Monday, January 5, 2015

Roadrunner

Can't you see him? Maybe he was too fast ;) 
This is another picture from the trip to California. I just love the terrain. Since I don't travel cross country all that often and want to keep the pictures fairly recent this may be all you get--desert, beautiful desert, and more to come of nothing but desert. 

I am still visiting my parents to keep from spreading the virus that kept my niece in the hospital with her parents for a few days. As always (I'd like to think :) my dad was prepared with an inspirational thought for Monday's FHE (family home evening). His thought tonight came from Elder Uchtdorf's conference message "Of Things That Matter Most" from an address he gave at the General Conference a few years ago. It's easy to find if you type the key words into your web browser. I really appreciated the thoughtfulness of the message though--to slow down during the turbulences of life and focus on the "basic elements necessary for survival."

It's my nature I suppose to check myself and to take a break when I'm longwinded. I'm not immune to the stresses of life though, and have found myself crippled at times for want of some of the essentials I've put on the shelf for later--when I have more time. How to balance? Isn't that always the question? Even the trees know where to put their focus during times of turbulence, "when growing conditions are not ideal." When things are spinning beyond our control, however, it sometimes seems counterintuitive to drop or slow down when of course if we ran just a little bit faster we'd eventually catch up.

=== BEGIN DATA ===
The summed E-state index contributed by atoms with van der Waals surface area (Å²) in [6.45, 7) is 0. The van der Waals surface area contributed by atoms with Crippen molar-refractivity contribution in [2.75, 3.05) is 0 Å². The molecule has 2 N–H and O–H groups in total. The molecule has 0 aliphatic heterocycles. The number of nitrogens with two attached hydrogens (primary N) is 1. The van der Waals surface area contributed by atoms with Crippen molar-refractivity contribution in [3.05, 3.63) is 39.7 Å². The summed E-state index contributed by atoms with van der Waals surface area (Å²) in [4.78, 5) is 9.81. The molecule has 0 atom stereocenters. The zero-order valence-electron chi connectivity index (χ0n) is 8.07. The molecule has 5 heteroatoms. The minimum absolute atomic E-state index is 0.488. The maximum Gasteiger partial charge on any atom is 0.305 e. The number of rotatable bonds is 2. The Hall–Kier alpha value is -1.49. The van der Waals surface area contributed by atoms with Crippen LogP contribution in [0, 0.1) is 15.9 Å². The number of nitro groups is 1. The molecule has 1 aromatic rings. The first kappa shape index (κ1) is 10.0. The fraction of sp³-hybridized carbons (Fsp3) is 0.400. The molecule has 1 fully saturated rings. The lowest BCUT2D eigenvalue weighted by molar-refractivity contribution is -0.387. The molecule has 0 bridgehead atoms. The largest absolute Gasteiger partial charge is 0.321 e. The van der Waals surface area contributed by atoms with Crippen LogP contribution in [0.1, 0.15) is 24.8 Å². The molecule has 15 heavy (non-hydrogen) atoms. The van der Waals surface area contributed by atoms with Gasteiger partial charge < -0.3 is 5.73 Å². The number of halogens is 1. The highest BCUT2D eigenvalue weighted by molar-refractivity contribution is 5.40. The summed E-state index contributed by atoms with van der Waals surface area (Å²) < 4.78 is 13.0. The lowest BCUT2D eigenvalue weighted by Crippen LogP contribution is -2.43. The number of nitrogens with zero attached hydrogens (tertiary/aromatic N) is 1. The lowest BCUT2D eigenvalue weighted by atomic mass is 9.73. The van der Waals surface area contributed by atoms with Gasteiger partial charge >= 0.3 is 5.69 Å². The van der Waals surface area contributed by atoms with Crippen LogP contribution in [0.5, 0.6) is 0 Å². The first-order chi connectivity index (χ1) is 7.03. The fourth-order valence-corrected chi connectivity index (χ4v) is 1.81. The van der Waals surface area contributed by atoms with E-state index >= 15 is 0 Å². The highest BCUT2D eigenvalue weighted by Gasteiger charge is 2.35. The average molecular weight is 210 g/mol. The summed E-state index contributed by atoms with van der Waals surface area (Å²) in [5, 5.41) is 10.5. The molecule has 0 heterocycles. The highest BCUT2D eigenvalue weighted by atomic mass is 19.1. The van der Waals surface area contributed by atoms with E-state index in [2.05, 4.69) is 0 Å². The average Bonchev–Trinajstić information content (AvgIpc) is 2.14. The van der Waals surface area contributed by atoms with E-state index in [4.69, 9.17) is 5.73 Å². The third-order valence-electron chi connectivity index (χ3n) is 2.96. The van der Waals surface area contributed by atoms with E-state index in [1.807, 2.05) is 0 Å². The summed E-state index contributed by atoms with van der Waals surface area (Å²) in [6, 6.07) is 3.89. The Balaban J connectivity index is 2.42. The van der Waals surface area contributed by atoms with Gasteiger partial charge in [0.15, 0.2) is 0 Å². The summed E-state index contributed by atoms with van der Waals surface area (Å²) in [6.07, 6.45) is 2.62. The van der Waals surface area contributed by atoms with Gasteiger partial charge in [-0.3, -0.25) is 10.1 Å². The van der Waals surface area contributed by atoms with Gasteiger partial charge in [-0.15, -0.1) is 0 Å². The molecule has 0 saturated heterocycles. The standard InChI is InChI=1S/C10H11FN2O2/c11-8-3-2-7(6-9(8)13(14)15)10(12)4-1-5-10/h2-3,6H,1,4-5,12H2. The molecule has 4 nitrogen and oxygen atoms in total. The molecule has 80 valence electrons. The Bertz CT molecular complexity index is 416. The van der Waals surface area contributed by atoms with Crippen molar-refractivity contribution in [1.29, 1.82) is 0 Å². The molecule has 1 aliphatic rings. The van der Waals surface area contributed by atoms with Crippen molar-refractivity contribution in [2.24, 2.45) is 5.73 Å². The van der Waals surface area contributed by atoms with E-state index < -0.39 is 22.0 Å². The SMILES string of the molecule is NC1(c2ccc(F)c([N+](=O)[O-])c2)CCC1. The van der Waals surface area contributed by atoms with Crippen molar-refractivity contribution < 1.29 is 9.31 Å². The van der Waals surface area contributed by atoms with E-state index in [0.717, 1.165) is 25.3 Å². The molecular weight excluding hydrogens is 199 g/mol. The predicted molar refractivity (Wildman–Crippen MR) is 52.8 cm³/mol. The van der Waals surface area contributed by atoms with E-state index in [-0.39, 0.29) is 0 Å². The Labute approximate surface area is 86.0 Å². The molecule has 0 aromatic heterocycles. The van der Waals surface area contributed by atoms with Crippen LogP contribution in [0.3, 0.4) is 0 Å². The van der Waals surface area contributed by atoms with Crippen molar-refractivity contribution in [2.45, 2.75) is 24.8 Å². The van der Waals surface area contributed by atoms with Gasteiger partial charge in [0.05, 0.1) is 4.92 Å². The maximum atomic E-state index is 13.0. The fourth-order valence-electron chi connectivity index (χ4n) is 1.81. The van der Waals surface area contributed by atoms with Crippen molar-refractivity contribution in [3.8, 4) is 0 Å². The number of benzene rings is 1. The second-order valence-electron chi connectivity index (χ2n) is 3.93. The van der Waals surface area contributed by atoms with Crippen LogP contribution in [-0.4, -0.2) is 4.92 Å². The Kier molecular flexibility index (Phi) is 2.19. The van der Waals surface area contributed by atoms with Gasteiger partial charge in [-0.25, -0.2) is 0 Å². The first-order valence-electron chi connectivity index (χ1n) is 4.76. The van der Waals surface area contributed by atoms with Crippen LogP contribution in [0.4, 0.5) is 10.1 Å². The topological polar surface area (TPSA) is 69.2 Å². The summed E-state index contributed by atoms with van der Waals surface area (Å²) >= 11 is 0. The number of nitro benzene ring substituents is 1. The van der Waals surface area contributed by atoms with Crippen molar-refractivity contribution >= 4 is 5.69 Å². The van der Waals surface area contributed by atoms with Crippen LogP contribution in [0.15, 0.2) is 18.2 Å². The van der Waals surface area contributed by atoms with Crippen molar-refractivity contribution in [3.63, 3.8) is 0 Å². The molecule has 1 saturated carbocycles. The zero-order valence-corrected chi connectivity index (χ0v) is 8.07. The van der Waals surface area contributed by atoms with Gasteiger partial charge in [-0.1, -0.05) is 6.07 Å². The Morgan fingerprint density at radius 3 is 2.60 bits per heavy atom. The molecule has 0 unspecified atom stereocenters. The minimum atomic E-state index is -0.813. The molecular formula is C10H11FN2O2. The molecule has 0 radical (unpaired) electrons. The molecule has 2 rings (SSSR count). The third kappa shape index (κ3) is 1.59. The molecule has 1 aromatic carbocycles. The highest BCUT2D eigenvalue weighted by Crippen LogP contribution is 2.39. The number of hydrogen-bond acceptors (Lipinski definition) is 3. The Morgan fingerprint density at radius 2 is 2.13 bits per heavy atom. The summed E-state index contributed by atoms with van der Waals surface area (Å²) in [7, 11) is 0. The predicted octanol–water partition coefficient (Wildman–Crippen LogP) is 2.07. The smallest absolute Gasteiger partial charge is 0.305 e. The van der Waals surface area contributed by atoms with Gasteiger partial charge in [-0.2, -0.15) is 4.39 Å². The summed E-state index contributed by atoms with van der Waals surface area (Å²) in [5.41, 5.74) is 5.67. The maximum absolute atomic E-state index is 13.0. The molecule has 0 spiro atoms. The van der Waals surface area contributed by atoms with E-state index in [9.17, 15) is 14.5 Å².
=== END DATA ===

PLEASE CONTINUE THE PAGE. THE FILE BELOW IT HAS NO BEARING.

Last week's AirAsia tragedy has lessons for us when we'd rather use our autopilots than take time to master the principles of flight. This world is filled with autopilots though. Most people I gather who are trained to entice--for whatever purpose, good or bad--are looking for our autopilots, the stimulus response mechanisms that supposedly make us tick. Unfortunately more often than not, I imagine, they interfere with what would really make us tick, and blind us from the principles that would make us free.

Here I am spinning my wheels at 11:40 though--"I've got to be consistent; I've got to get Monday's post in." Maybe next week you'll see an earlier post, if I can manage to apply today's lesson to this. There are so many facets of life though, to which this lesson can be applied, and I'm grateful for the validation for when I've pulled my breaks to take a breather and ground my roots. I'm more grateful to my Dad for his thoughtfulness in sharing his inspirational thought tonight. There is so much to be grateful for.

Have a great week everybody. And stay healthy if you can :)

<3